Rapid Changes To Health System Spurred By Pandemic Might Be Here To Stay

June 9, 2020 by Christen Aldrich

Filed under COVID-19 for Employers, COVID-19 for the Workforce

Last modified June 10, 2020

As discussed in this article by Kaiser Health News, the U.S. health care system is famously resistant to government-imposed change. It took decades to create Medicare and Medicaid, mostly due to opposition from the medical-industrial complex. Then it was nearly another half-century before the passage of the Affordable Care Act. But the COVID-19 pandemic has done what no one could have imagined: It forced sudden major changes to the nation’s health care system that are unlikely to be reversed.

“Health care is never going back to the way it was before,” said health economist Gail Wilensky.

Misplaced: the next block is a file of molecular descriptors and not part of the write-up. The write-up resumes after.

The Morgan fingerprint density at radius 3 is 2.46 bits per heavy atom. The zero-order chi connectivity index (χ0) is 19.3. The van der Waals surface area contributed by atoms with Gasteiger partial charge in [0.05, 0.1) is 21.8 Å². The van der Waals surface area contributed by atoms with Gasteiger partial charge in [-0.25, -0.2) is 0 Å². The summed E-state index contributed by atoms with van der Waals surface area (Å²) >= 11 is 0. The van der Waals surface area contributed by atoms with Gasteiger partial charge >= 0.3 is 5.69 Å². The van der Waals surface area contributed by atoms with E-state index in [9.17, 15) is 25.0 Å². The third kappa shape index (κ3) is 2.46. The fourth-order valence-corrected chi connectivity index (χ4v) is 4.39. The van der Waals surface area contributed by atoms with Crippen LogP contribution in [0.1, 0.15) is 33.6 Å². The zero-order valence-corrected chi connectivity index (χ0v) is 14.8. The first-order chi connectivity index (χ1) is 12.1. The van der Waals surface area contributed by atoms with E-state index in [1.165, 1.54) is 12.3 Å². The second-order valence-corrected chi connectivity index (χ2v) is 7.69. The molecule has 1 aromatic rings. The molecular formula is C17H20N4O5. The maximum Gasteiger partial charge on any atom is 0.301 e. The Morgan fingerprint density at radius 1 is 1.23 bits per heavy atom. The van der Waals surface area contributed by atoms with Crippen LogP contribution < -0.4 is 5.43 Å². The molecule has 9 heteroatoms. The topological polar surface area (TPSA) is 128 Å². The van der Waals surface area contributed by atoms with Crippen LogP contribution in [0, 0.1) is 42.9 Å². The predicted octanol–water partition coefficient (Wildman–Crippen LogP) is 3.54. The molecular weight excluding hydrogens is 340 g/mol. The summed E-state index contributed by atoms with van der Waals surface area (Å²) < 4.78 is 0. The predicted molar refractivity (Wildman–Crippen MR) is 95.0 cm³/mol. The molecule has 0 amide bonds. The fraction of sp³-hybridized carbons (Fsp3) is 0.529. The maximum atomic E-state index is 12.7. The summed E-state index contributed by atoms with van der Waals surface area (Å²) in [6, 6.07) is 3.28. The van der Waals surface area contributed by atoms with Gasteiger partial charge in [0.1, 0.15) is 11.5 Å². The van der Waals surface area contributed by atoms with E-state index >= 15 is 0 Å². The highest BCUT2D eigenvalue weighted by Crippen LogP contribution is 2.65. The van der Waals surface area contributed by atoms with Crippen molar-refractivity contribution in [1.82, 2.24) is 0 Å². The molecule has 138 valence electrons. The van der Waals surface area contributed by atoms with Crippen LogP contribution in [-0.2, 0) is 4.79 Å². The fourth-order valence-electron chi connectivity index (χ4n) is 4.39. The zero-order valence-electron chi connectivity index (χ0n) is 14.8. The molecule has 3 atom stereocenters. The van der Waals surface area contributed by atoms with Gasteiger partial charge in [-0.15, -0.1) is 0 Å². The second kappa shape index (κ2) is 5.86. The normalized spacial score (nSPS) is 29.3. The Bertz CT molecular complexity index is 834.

Telehealth is being used more than ever, and likely not going to diminish. Another trend that has suddenly accelerated is worry over the nation’s dwindling supply of primary care doctors. Fewer current medical students are choosing specialties in primary care, and the American Academy of Family Physicians reports that 70% of primary care physicians are reporting declines in patient volume of 50% or more since March.

The pandemic might also lead to less emphasis on hospital-based care. While hospitals in many parts of the country have obviously been full of sick COVID patients, they have closed down other nonemergency services to preserve supplies and resources to fight the pandemic. 

All of these changes are happening at a pace few have ever seen. “When you’re forced to find different ways of doing things and you find out they are easier and more efficient, it’s going to be hard to go back to the old way,” Wilensky said.

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